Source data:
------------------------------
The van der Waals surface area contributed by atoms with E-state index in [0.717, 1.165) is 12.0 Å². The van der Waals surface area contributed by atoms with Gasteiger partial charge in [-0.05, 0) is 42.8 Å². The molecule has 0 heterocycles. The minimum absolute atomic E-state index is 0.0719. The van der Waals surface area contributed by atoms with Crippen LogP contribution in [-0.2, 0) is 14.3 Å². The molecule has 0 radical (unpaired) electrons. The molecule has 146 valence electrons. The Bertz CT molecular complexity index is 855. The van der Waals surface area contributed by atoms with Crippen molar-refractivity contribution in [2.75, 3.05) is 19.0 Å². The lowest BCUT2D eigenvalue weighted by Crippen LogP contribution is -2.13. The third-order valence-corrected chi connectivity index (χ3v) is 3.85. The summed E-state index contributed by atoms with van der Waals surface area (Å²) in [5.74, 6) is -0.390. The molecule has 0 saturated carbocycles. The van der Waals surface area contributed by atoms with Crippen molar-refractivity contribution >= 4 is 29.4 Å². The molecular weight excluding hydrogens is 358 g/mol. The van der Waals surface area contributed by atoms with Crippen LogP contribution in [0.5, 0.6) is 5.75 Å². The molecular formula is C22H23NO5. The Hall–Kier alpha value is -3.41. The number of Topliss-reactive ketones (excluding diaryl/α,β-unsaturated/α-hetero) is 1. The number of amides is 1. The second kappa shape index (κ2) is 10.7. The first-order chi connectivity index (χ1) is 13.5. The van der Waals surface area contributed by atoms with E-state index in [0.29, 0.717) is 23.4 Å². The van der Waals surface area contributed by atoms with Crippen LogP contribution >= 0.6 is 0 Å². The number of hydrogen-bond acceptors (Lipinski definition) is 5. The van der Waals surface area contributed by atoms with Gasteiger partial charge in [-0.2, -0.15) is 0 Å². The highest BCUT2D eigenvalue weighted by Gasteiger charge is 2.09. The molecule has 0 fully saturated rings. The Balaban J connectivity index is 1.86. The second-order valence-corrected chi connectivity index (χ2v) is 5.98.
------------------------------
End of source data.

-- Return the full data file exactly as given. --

The van der Waals surface area contributed by atoms with E-state index in [0.717, 1.165) is 12.0 Å². The van der Waals surface area contributed by atoms with Gasteiger partial charge in [-0.05, 0) is 42.8 Å². The molecule has 0 heterocycles. The minimum absolute atomic E-state index is 0.0719. The van der Waals surface area contributed by atoms with Crippen LogP contribution in [-0.2, 0) is 14.3 Å². The molecule has 0 radical (unpaired) electrons. The molecule has 146 valence electrons. The Bertz CT molecular complexity index is 855. The van der Waals surface area contributed by atoms with Crippen molar-refractivity contribution in [2.75, 3.05) is 19.0 Å². The lowest BCUT2D eigenvalue weighted by Crippen LogP contribution is -2.13. The third-order valence-corrected chi connectivity index (χ3v) is 3.85. The summed E-state index contributed by atoms with van der Waals surface area (Å²) in [5.74, 6) is -0.390. The molecule has 0 saturated carbocycles. The van der Waals surface area contributed by atoms with Crippen molar-refractivity contribution >= 4 is 29.4 Å². The molecular weight excluding hydrogens is 358 g/mol. The van der Waals surface area contributed by atoms with Crippen LogP contribution in [0.5, 0.6) is 5.75 Å². The molecular formula is C22H23NO5. The Hall–Kier alpha value is -3.41. The number of Topliss-reactive ketones (excluding diaryl/α,β-unsaturated/α-hetero) is 1. The number of amides is 1. The second kappa shape index (κ2) is 10.7. The first-order chi connectivity index (χ1) is 13.5. The van der Waals surface area contributed by atoms with E-state index in [0.29, 0.717) is 23.4 Å². The van der Waals surface area contributed by atoms with Crippen LogP contribution >= 0.6 is 0 Å². The number of hydrogen-bond acceptors (Lipinski definition) is 5. The van der Waals surface area contributed by atoms with Gasteiger partial charge in [-0.2, -0.15) is 0 Å². The highest BCUT2D eigenvalue weighted by Gasteiger charge is 2.09. The molecule has 0 fully saturated rings. The Balaban J connectivity index is 1.86. The second-order valence-corrected chi connectivity index (χ2v) is 5.98.